The last point is that I have read a commentary in the Telegraph in which they mention that the government is going to 'force' banks to lend. Again, this is much as I predicted would happen, and one of the many reasons why the bailout of the banks is just going to get ever more expensive. What this means is the government is going to force the banks to make very high risk loans, and will sow the seeds for an ongoing bad debt problem for the banks. Any notion that the government will ever make a profit on their banking bailout was always going to meet the problems of political interference in commercial decisions.....
As you may have noticed, there is no particular theme to this post. If I was to pick any theme at all, it is apparent that the dream world that the West has been living in is evaporating before our eyes, but the politicians and public still believe in the dream. With every day that goes by, more news of reality impinges upon their dreams, but still the politicians, and it seems large sections of the public, are turning their faces from reality and comforting themselves with the dream. Even as the UK government pushes the UK economy into destruction, the public appear to be increasingly backing the government in this action. I think that the only thing which will finally shatter the dream is the coming default of the UK government. It is no longer a question of if, but when....
Note 1: A note for Death to Bubble Addicts - Thank you for your invitation, which I will accept when I have time. I have not published your message, as I do not know whether you intended it for publication.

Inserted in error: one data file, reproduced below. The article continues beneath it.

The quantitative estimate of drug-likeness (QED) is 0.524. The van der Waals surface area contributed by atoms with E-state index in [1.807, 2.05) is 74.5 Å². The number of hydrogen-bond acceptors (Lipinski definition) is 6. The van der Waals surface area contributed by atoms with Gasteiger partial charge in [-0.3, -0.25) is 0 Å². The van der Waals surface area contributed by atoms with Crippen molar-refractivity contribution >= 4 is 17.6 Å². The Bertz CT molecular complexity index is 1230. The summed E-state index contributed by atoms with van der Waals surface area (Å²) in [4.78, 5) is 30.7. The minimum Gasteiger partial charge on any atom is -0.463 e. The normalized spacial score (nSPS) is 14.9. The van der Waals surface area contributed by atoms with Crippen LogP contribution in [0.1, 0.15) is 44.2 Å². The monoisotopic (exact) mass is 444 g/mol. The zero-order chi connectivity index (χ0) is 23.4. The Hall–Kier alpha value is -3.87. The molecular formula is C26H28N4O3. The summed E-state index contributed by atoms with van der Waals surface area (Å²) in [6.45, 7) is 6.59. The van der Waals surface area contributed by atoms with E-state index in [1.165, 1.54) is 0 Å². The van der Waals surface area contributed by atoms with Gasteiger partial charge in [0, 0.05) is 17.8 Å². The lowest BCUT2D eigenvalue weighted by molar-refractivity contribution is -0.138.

Note 2: I have just found an article on the problems in Ireland. It seems that I may be wrong in thinking that the UK government will be the first to fall into default. It seems that Ireland may be about to reach the finishing post first:
Michael Klawitter, a strategist at Dresdner Kleinwort, said the cost of insuring Irish sovereign debt through credit default swaps (CDS) has surged to 133 basis points. "The markets have begun to see a risk to the solvency of the Irish government. They are questioning whether it has the financial muscle to back up the guarantees," he said.The problem it seems, is that the Irish guarantee of the Irish banking system is breaking the government's financial position. This is what I have said would happen with the UK bailout (though it is not the only factor, just one of many), but it seems that Ireland is going to be the first to be pulled down. If Ireland does go down, it is a further impetus to the loss of creditor confidence in the UK, and when the UK goes down, the US will follow. Call it economic dominoes if you wish.